English Artist Creates Detailed Button Mosaics

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English artist Ann Carrington uses hundreds, sometimes thousands of everyday objects to create awe-inspiring mosaics.

Not everyone looks at buttons, safety pins or metal coins and sees art, but for Ann Carrington, “all objects are saturated with cultural meaning. Mundane objects like knives, gloves, shoes, shells and tin cans come with their own ready-made histories.” Whenever she decides on what material she’s going to use for a certain work, there’s a certain reason for her choice. For example, her Pearly Queens series made with buttons was inspired by the Pearly Queens and Kings fashion movement, in London, while her bluejeans-made flag of America is a homage to this iconic American symbol.

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Robin Eley’s Incredible Hyper-Realistic Paintings

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There’s no way to tell, but you’re actually not looking at a photograph, but a hyper-realistic painting by London-born artist Robin Eley. Armed with a simple paintbrush he’s able to create photo-quality works of art that draw attention instantly.

Born in London, raised in Australia and educated in the United States, Robin Eley is a man of three continents. But more impressive than his life’s story and journey are his amazing hyper-realistic works. Most of the subjects depicted in his large-scale oil paintings are naked and wrapped in plastic foil, with each tiny detail of their bodies and countless reflection of their translucent covers expertly depicted by the artist. “Inspired by history, I extract from the present. Artifacts and textures that reflect the beauty and nobility of decline and question the modern obsession with perfection. While my subjects and technique are intentionally very real, the context in which they are painted is less defined, Eley says about his art.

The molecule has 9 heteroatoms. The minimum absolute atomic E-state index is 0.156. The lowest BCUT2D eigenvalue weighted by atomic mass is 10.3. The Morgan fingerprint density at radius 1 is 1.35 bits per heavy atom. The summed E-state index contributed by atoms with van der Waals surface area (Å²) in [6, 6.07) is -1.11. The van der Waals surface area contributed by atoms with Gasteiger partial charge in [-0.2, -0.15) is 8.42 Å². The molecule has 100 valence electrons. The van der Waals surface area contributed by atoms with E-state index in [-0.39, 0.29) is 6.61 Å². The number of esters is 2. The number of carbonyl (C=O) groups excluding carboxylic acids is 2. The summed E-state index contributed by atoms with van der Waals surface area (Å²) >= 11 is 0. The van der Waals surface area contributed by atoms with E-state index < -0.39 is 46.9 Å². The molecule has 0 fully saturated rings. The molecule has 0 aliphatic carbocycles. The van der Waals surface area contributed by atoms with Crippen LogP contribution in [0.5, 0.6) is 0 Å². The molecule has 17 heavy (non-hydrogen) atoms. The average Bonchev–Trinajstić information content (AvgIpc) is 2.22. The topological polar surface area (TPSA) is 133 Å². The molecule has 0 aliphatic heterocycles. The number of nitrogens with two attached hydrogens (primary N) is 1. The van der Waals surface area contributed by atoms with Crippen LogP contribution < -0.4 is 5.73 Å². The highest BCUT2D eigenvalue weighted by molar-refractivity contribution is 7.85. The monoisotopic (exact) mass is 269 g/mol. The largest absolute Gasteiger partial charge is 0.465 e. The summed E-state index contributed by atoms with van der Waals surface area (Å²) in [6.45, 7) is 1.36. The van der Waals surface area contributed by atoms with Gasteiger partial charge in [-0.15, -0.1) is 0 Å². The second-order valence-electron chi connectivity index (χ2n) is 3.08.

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Russian Artist Creates Amazing Straw Paintings

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Irina Parosova, a self-taught artist from the Russian city of Syzran, creates mind-blowing artworks from straw. Work on just one of these masterpieces can take from one day to a whole month, depending on the complexity of the project.

Straw is usually defined as an agricultural byproduct that is mostly used for livestock bedding and fodder, thatching and basket making. But for Russian artist Irina Parosova straw is a complex artistic medium that can be turned into amazing artworks. The self-taught master started making straw art as a child, in Tashkent, Uzbekistan. She was 11 years old when her geography teacher came back from a holiday and brought them a photo album as a souvenir. But it wasn’t the photos that caught Irina’s attention, but the straw-inlaid cover of the album. She went home, climbed to the attic of her house where some straw-filled mattresses were stored, pulled out a few pieces of straw and started replicating the photo of a ballerina she found in an old magazine. It wasn’t her best work, but at that age she already thought of it as a masterpiece. But then she abandoned straw for the next 21 years. it was only after the birth of her second child that she rediscovered this amazing art form, when she used it to provide for her family. Her Russian husband had problems with the Uzbek language and couldn’t find a job, so she had to use her artistic skills to feed her children. Her straw art helped them overcome the financial crisis and since then Irina Parosova has become an acclaimed Russian artist.

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New York artist Paints with His Own Blood